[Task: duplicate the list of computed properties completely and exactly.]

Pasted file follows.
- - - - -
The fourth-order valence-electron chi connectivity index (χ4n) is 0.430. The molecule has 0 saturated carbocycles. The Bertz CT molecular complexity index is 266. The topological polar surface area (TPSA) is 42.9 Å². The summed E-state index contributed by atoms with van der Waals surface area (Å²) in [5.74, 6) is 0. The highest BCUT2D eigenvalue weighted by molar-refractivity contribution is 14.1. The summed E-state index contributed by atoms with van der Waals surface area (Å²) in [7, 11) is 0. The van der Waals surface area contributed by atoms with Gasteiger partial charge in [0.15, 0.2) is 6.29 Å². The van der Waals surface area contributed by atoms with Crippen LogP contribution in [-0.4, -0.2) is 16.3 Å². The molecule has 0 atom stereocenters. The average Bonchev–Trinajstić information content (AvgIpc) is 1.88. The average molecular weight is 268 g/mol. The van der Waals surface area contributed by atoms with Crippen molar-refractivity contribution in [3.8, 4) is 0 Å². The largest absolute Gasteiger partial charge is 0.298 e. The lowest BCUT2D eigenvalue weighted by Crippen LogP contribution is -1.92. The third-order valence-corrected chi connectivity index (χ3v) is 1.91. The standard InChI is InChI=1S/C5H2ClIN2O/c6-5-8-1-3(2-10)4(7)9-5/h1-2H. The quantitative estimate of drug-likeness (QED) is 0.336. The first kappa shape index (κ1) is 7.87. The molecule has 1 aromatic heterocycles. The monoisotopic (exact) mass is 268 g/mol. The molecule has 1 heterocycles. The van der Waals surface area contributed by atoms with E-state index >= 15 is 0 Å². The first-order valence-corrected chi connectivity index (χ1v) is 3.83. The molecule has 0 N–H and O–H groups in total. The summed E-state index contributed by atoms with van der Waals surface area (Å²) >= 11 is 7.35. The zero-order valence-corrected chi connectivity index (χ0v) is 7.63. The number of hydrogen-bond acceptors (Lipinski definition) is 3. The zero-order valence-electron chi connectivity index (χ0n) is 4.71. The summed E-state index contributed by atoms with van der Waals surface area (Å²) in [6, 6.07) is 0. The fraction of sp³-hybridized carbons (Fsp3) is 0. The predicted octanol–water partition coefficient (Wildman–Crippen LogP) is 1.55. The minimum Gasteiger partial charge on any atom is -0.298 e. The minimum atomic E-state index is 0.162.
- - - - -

The fourth-order valence-electron chi connectivity index (χ4n) is 0.430. The molecule has 0 saturated carbocycles. The Bertz CT molecular complexity index is 266. The topological polar surface area (TPSA) is 42.9 Å². The summed E-state index contributed by atoms with van der Waals surface area (Å²) in [5.74, 6) is 0. The highest BCUT2D eigenvalue weighted by molar-refractivity contribution is 14.1. The summed E-state index contributed by atoms with van der Waals surface area (Å²) in [7, 11) is 0. The van der Waals surface area contributed by atoms with Gasteiger partial charge in [0.15, 0.2) is 6.29 Å². The van der Waals surface area contributed by atoms with Crippen LogP contribution in [-0.4, -0.2) is 16.3 Å². The molecule has 0 atom stereocenters. The average Bonchev–Trinajstić information content (AvgIpc) is 1.88. The average molecular weight is 268 g/mol. The van der Waals surface area contributed by atoms with Crippen molar-refractivity contribution in [3.8, 4) is 0 Å². The largest absolute Gasteiger partial charge is 0.298 e. The lowest BCUT2D eigenvalue weighted by Crippen LogP contribution is -1.92. The third-order valence-corrected chi connectivity index (χ3v) is 1.91. The standard InChI is InChI=1S/C5H2ClIN2O/c6-5-8-1-3(2-10)4(7)9-5/h1-2H. The quantitative estimate of drug-likeness (QED) is 0.336. The first kappa shape index (κ1) is 7.87. The molecule has 1 aromatic heterocycles. The monoisotopic (exact) mass is 268 g/mol. The molecule has 1 heterocycles. The van der Waals surface area contributed by atoms with E-state index >= 15 is 0 Å². The first-order valence-corrected chi connectivity index (χ1v) is 3.83. The molecule has 0 N–H and O–H groups in total. The summed E-state index contributed by atoms with van der Waals surface area (Å²) >= 11 is 7.35. The zero-order valence-corrected chi connectivity index (χ0v) is 7.63. The number of hydrogen-bond acceptors (Lipinski definition) is 3. The zero-order valence-electron chi connectivity index (χ0n) is 4.71. The summed E-state index contributed by atoms with van der Waals surface area (Å²) in [6, 6.07) is 0. The fraction of sp³-hybridized carbons (Fsp3) is 0. The predicted octanol–water partition coefficient (Wildman–Crippen LogP) is 1.55. The minimum Gasteiger partial charge on any atom is -0.298 e. The minimum atomic E-state index is 0.162.